Venezuelan President Nicolas Maduro on Thursday said that he ordered the strengthening of security at the United States' former embassy here despite US action against pro-government activists protecting the Venezuelan embassy in Washington.
Tensions between the United States and the Maduro-led Venezuelan authorities are high since earlier this year when Washington recognised Venezuelan National Assembly President Juan Guaido as the official interim President of the South American nation. Maduro has accused the US of plotting a coup to oust him from power, labeling Guaido as a US "puppet".
Following this, all US staff left the Caracas embassy, especially after Maduro severed diplomatic ties with the United States in the wake of the political crisis.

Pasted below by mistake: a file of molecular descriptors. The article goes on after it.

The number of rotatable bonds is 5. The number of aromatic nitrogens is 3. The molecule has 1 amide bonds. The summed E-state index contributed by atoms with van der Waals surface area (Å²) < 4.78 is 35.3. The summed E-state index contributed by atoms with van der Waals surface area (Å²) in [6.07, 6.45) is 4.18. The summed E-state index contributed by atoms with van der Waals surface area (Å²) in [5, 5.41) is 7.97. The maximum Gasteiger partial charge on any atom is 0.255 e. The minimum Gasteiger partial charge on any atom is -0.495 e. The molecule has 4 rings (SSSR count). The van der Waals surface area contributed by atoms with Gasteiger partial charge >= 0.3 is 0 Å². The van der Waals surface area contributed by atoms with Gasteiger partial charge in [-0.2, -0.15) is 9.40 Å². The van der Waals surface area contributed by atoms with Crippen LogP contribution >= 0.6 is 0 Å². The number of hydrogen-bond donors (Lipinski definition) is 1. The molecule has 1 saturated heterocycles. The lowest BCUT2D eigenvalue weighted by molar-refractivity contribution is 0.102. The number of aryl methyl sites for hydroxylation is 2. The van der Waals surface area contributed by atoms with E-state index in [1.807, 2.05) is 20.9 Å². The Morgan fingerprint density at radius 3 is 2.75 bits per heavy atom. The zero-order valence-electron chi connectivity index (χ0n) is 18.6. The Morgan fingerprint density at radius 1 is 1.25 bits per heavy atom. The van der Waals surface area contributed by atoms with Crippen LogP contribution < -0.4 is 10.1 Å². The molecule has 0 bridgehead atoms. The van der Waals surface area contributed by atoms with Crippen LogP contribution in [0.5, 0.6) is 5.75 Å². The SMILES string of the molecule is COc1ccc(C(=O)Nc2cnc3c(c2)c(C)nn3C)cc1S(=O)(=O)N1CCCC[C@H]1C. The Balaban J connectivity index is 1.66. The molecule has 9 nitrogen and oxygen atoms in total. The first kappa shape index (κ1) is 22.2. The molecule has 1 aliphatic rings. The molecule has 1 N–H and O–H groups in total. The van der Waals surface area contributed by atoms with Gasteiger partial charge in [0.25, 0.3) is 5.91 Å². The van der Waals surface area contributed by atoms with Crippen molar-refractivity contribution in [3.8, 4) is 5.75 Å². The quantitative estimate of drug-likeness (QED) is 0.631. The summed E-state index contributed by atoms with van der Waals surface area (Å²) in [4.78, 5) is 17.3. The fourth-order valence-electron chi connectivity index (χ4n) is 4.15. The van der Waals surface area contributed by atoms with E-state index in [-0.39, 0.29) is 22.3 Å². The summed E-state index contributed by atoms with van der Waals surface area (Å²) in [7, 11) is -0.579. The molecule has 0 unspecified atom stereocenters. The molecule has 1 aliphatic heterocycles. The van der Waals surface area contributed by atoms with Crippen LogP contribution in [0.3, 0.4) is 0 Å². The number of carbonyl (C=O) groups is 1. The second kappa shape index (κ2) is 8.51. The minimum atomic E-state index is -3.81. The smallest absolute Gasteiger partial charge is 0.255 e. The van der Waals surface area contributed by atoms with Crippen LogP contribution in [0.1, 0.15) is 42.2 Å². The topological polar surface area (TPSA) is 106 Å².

"I have ordered to boost the legal police protection of the building of the former US embassy which belongs to the US government. We will protect it because Venezuela follows conventions and international law. Criminals are sitting in the White House," Sputnik quoted Maduro as saying.
Embassy Protection Collective activists started living inside the Venezuelan embassy in Washington DC on April 10 in a bid to prevent the United States and the Guaido-led government from seizing the premises.
US Secret Service agents forcibly entered the embassy on Monday, ordering all activists to leave the premises or face prosecution and imprisonment. The four activists who ignored the threats and continued to remain were detained by the law enforcement officials earlier on Thursday.
(This story has not been edited by Business Standard staff and is auto-generated from a syndicated feed.)